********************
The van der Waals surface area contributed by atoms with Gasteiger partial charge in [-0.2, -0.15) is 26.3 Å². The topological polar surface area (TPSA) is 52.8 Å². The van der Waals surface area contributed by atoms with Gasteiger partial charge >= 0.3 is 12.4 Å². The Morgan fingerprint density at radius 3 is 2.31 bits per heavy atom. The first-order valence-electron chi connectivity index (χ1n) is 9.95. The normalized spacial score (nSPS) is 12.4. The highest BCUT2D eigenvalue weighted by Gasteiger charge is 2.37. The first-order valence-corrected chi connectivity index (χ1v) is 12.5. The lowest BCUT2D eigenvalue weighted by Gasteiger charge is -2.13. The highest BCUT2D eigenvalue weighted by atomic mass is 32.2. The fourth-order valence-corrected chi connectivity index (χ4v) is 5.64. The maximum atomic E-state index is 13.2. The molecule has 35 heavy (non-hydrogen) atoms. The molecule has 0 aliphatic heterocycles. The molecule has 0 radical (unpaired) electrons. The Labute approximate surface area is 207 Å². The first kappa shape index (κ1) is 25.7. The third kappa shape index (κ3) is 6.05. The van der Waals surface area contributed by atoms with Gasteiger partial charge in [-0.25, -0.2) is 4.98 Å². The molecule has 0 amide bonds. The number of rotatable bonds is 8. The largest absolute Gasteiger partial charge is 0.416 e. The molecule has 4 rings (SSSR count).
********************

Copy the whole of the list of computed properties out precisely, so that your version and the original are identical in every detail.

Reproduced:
The van der Waals surface area contributed by atoms with Gasteiger partial charge in [-0.2, -0.15) is 26.3 Å². The topological polar surface area (TPSA) is 52.8 Å². The van der Waals surface area contributed by atoms with Gasteiger partial charge >= 0.3 is 12.4 Å². The Morgan fingerprint density at radius 3 is 2.31 bits per heavy atom. The first-order valence-electron chi connectivity index (χ1n) is 9.95. The normalized spacial score (nSPS) is 12.4. The highest BCUT2D eigenvalue weighted by Gasteiger charge is 2.37. The first-order valence-corrected chi connectivity index (χ1v) is 12.5. The lowest BCUT2D eigenvalue weighted by Gasteiger charge is -2.13. The highest BCUT2D eigenvalue weighted by atomic mass is 32.2. The fourth-order valence-corrected chi connectivity index (χ4v) is 5.64. The maximum atomic E-state index is 13.2. The molecule has 35 heavy (non-hydrogen) atoms. The molecule has 0 aliphatic heterocycles. The molecule has 0 radical (unpaired) electrons. The Labute approximate surface area is 207 Å². The first kappa shape index (κ1) is 25.7. The third kappa shape index (κ3) is 6.05. The van der Waals surface area contributed by atoms with Gasteiger partial charge in [-0.25, -0.2) is 4.98 Å². The molecule has 0 amide bonds. The number of rotatable bonds is 8. The largest absolute Gasteiger partial charge is 0.416 e. The molecule has 4 rings (SSSR count).